12 Years a Slave
Steve McQueen’s latest directorial offering is a far cry from his work on Shame and Hunger. 12 Years a Slave deals with the story of Solomon Northup, a free black man who was sold into slavery. It follows him on his battle for freedom through the trials and tribulations which slavery brought, just not to him, but to everyone who suffered with him. The film is a touching tribute to Solomon’s memoirs, which gave McQueen the inspiration to create the film. With a cast of upcoming actors like Lupita Nyong’o and Chiwetel Ejifor, along with the more established names like Benedict Cumberbatch, Michael Fassbender, Brad Pitt and Paul Dano, 12 Years a Slave is a film which deserves Oscar success not just for Best Picture, but for its actors. With heart-wrenching moments, 12 Years a Slave is a film which the Academy simply cannot ignore. McQueen does not tiptoe around the issue in question. He allows the camera to linger on the unforgettably harrowing images of pain. With the history of slavery at the forefront of this film, 12 Years a Slave should walk away with the Best Picture prize due to its historical context and inspired vision.
After winning the Best Picture award at the BAFTAs, it seems rather likely that 12 Years a Slave could walk away with the American equivalent this Sunday, although it faces stiff competition from other notable and great films like Gravity and American Hustle. However, the reason as to why 12 Years a Slave should win is due to the vision of Steve McQueen to bring slavery back to people’s attention, but without sugar-coating everything which happened for them. Without McQueen and his host of astounding actors, 12 Years a Slave would not be the film which is hailed by critics worldwide. The film deserves every Oscar success which comes its way.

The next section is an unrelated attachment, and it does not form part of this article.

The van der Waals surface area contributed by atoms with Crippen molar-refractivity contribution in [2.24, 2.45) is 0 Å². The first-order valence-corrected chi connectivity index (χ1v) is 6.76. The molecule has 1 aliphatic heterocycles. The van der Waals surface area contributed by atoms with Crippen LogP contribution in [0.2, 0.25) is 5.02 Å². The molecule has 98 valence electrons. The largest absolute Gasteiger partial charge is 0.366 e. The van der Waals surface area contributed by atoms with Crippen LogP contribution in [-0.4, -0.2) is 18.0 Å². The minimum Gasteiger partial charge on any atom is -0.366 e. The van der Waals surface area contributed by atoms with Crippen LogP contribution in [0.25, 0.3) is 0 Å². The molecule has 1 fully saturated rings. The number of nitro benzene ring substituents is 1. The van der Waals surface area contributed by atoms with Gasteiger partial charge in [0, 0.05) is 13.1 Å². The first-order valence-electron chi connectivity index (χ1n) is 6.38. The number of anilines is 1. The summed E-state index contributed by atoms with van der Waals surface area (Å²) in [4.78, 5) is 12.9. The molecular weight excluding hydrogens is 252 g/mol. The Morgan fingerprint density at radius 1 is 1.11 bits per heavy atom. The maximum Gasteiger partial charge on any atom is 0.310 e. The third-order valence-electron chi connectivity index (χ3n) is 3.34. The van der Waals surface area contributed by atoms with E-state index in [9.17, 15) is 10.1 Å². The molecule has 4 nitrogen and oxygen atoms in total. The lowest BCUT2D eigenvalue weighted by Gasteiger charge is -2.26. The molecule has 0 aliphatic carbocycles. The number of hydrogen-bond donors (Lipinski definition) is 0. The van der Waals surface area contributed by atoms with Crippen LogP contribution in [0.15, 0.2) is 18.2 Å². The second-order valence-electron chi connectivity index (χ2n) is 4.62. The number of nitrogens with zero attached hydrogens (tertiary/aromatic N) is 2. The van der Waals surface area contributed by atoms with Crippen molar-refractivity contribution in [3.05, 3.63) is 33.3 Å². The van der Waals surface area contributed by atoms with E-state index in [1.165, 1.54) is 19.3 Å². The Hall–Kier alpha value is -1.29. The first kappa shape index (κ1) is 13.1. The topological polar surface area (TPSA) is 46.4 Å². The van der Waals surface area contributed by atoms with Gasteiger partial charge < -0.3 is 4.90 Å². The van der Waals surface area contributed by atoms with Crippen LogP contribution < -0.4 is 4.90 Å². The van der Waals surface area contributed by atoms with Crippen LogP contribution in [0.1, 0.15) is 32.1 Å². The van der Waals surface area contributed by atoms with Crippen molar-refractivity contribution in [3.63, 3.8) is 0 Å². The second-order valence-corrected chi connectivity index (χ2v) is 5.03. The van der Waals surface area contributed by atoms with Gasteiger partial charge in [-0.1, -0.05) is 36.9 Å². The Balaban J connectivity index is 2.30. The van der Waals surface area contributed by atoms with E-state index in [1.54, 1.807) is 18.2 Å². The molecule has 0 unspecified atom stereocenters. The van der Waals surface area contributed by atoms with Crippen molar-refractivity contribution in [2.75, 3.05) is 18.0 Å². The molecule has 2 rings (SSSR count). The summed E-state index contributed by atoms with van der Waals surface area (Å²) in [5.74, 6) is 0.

If there’s a common theme to this year’s nominees for the Best Picture Academy Award, it’s the sensation of being adrift. Whether they’re sold into slavery or adrift in space, the protagonists of this year’s films know what it’s like to be torn away from everything they defined themselves by. Nebraska is an underdog in the Best Picture category, expected to lose to unique and attention-grabbing films like 12 Years a Slave and Gravity. Perhaps it seems unremarkable because it is about being adrift in a situation which every one of us will face, if we live long enough – the physical and mental decay of the end of your life.
The film’s protagonist, Woodrow ‘Woody’ Grant (Bruce Dern), is an alcoholic former garage-owner in the early stages of dementia who gets a flier telling him he’s won a million dollars, and is convinced he can claim his winnings at the company’s Nebraska headquarters. His son David (Will Forte) reluctantly agrees to take him. At first their journey is fraught with bickering, but once they reach Woody’s hometown and meet his family, David begins to understand his family a bit better.
Perhaps another reason Nebraska’s been overlooked is because its setting in recession-ridden small-town America is resolutely unglamorous, but it uses it as a setting for painful emotional truths. It’s often blackly funny, yet until the very end, it refuses to allow any hope into a story as bleakly beautiful as its black-and-white photography. The characters, played with great subtlety by the magnificent cast, are messily complex and often unlikeable, winding towards the grave with nothing but a resolutely average life to show for it – the film’s most breathtaking scene is set in a graveyard, where Woody’s vinegary wife Kate (June Squibb) dismissively gives her sons the potted history of all the family members buried under a row of identical graves – “I liked Rose, but my God, she was a slut”. The exploration of the secret resentments the Grant family hold for each other is very moving, especially in the scene where David, who is a teetotaller to avoid turning out like his Dad, angrily insists they drink together.
Nebraska deserves the Best Picture Oscar because it’s a triumph of art in making us take a second look at the ordinary. It explores its themes of family and mortality with heartbreaking honesty, painting on a small canvas in exquisite shades of grey.